How does one add a LaTeX output* to a question/answer?

*the thing you see in the PDF/DVI when you compile the LaTeX code.


9 Answers 9


Here's my method, on Windows. Your mileage may vary:

  1. Nothing against it, but I use the "appropriate" document class rather than standalone.

  2. I open the result in my PDF reader, at 100%

  3. I take a screen shot (usually a subrectangle of the whole window), using MWSNAP, and save it (automatically) as a .png for uploading

  4. When, occasionally, the output is too big for a convenient screen capture, my PDF reader, PDFXCHANGE Viewer, allows me to export the .pdf to a number of different graphic formats, at a chosen, appropriate DPI resolution, again for uploading.

  • 7
    Windows 7 also has a snipping tool.
    – Werner Mod
    Nov 23, 2012 at 22:22
  • @werner : True. But I've used MWSNAP for years, now. The nice thing I think it has over the MS snipping tool is autosave with a timestamped filename... Nov 24, 2012 at 11:44
  • StackExchange now allows to directly paste to include an image. Perhaps you can add that (it avoids saving to disk and uploading).
    – Werner Mod
    Apr 3, 2013 at 3:20
  • @Werner I must be a bit dumb, because I couldn't make that work. In MwSanp, Edit -> Copy, then in SE Paste doesn't do anything...? Apr 3, 2013 at 10:23
  • You still have to "Insert image..." (or Ctrl G), then paste. Still no luck?
    – Werner Mod
    Apr 3, 2013 at 14:13
  • @Werner No, Ctrl-G just opens a small dialogue (File or Web). Os this a browser catch? I use Firefox. Ah, but do you paste the image, or the image path and filename? Apr 3, 2013 at 19:22
  • You paste the image, not the path. As mentioned, it avoids savings something to disk before uploading. If you can see "(or paste or drag-and-drop)" in your Ctrl-G dialog, then you should be able to paste. If not, then it may be browser dependent. The original release of this features was mentioned in Recent feature changes to Stack Exchange, and references Upload images by drag-and-drop. There seems to be no mention of it being browser-specific, AFAIK.
    – Werner Mod
    Apr 3, 2013 at 19:34
  • In Chrome, the dialogue box includes the word "paste", and you can. In Firefox, it doesn't and you can't. Sorry, I'm not going to buy a 100-Gb-of-RAM PC to be able to run Chrome just for that... Apr 3, 2013 at 19:52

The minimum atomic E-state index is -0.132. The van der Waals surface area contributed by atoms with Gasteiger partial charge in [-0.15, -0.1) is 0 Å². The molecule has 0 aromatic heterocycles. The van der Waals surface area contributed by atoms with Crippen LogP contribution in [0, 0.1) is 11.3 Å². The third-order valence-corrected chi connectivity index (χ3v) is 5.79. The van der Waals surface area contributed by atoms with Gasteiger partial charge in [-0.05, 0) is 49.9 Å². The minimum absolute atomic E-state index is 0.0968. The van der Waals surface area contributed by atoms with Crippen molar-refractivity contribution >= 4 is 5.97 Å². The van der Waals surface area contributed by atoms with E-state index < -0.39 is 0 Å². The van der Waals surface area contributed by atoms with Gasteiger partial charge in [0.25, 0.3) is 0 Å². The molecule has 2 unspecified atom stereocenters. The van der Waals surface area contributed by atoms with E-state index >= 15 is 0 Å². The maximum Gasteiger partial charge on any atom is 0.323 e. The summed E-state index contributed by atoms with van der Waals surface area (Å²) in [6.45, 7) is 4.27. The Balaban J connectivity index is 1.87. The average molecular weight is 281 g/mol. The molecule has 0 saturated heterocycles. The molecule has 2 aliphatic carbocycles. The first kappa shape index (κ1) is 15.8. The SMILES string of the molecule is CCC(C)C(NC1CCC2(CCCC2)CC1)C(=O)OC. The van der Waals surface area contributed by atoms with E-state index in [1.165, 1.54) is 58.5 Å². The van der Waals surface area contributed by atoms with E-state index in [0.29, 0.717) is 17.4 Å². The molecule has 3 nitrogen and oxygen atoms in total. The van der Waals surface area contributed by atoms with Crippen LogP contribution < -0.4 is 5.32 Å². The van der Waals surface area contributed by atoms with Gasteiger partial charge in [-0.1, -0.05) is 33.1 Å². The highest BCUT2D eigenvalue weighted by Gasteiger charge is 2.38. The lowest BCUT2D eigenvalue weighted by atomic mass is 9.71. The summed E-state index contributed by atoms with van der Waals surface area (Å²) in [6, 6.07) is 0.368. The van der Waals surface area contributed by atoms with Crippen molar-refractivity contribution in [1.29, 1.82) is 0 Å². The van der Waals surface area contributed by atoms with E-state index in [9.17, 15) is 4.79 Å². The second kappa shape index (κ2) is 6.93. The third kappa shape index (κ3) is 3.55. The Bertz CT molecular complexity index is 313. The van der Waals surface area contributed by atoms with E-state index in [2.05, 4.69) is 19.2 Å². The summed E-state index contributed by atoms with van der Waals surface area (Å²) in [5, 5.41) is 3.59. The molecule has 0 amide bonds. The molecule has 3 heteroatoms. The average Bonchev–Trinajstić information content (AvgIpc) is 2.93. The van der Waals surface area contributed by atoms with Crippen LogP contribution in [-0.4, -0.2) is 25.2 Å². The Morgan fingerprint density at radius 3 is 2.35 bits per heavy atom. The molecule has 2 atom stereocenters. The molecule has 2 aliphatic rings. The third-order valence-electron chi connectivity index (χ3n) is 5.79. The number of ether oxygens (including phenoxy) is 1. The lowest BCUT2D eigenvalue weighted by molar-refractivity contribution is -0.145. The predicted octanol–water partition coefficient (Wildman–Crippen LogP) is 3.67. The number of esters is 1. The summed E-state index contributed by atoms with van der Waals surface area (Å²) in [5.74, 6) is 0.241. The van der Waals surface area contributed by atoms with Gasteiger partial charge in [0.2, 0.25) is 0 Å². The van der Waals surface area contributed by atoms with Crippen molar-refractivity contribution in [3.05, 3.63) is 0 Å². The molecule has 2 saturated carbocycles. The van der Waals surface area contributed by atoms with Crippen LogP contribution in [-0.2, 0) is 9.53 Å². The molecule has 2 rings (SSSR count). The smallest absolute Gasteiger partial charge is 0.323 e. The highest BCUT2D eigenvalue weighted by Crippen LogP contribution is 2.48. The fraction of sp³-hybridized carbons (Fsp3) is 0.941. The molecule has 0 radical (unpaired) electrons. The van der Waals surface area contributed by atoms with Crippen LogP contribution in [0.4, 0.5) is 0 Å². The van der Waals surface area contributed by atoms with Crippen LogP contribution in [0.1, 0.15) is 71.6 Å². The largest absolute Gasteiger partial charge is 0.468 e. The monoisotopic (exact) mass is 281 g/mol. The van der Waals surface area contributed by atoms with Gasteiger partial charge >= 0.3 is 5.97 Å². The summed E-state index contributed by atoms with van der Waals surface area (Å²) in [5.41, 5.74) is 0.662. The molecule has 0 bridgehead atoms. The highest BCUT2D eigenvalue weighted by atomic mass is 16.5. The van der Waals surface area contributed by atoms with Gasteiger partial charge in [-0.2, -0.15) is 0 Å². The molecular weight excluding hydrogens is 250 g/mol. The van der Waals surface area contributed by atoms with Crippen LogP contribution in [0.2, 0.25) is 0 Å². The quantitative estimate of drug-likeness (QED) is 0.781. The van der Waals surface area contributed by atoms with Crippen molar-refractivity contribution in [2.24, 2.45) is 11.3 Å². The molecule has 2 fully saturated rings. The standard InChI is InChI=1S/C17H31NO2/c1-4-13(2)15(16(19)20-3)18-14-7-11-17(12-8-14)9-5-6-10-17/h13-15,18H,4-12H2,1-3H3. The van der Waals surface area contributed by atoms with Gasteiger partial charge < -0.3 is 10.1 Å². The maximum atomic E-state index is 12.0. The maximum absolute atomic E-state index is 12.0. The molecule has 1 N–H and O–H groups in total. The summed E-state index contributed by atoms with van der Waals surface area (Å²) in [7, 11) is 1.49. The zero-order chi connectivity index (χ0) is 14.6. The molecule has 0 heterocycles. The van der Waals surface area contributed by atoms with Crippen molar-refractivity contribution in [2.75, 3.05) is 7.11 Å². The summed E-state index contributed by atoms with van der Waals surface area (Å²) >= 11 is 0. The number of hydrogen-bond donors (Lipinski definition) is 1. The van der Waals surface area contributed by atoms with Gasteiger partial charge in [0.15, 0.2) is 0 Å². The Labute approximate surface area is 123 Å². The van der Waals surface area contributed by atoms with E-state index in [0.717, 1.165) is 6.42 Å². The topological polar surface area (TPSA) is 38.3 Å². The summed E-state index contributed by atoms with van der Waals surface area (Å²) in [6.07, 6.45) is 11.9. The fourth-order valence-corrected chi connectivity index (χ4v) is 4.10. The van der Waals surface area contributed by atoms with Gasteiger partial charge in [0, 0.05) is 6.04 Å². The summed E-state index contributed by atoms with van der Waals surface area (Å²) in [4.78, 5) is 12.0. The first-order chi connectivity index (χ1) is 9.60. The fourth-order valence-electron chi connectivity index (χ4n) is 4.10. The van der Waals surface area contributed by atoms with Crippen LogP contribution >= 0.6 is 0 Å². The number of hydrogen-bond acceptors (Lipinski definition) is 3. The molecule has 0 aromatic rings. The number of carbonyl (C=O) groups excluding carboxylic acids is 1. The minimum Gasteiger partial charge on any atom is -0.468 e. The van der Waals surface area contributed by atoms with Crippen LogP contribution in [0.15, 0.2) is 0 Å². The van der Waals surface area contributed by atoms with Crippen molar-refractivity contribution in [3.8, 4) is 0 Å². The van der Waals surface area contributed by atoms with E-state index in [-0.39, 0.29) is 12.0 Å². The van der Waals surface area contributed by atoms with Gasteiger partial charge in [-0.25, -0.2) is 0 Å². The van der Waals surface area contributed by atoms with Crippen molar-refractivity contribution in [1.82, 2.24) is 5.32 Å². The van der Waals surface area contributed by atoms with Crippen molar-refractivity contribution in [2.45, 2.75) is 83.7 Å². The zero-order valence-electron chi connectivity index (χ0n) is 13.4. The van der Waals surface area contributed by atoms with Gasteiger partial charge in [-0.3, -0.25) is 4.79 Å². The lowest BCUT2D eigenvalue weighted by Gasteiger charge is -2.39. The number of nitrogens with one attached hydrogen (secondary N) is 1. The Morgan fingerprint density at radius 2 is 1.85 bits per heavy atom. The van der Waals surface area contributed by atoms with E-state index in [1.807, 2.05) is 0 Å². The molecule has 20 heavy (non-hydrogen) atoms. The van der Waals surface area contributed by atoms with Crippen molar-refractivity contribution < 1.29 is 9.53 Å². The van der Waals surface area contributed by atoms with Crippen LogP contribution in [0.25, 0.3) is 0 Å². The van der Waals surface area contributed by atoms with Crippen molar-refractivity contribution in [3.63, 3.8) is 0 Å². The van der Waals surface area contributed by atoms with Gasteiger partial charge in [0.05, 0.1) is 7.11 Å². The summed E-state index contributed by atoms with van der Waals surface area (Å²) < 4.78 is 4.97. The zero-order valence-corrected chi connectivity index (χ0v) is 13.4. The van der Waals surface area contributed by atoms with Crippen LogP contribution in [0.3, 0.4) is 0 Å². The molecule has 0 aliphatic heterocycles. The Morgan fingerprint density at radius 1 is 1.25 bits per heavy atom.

My method, on Mac OS X.

Sometimes I use \usepackage[convert,border=2]{standalone}, which requires pdflatex --shell-escape and that ImageMagick is installed (it is if one has a full MacTeX distribution). This has a limitation, because not everything can be obtained just as if a real class were used.

So most of the times I compile the document with the proper class, open the PDF at full screen and take a snapshot with the system tool: Command-Shift-4 allows to choose a rectangle and writes a PNG (72 dpi) on the desktop.


Hopefully my answer below is still useful for you and others, especially for Windows users.


Once you have had a PDF output, you need to convert it to PNG by using the following batch file named pdf2png.bat. It is convenient to register the batch path to the system variable.

rem pdf2png.bat
echo off
rem %1 PDF filename without extension
rem %2 density
rem %3 alpha, choose one of {on,off,remove}

del "%~1-*.png"

convert -compose copy -bordercolor red -border 3x3 -density %2 -alpha %3 "%~1.pdf" "%~1-%%02d.png" 


  • %1 is the first mandatory argument that specifies the filename (without extension) of your PDF to convert.
  • %2 is the second mandatory argument that specifies the density. The higher density makes the PNG dimension larger.
  • %3 is the third mandatory argument that specifies whether or not you preserve the transparency. Use on if you want to preserve the transparency, otherwise choose remove. I don't use off because it produces a lousy output.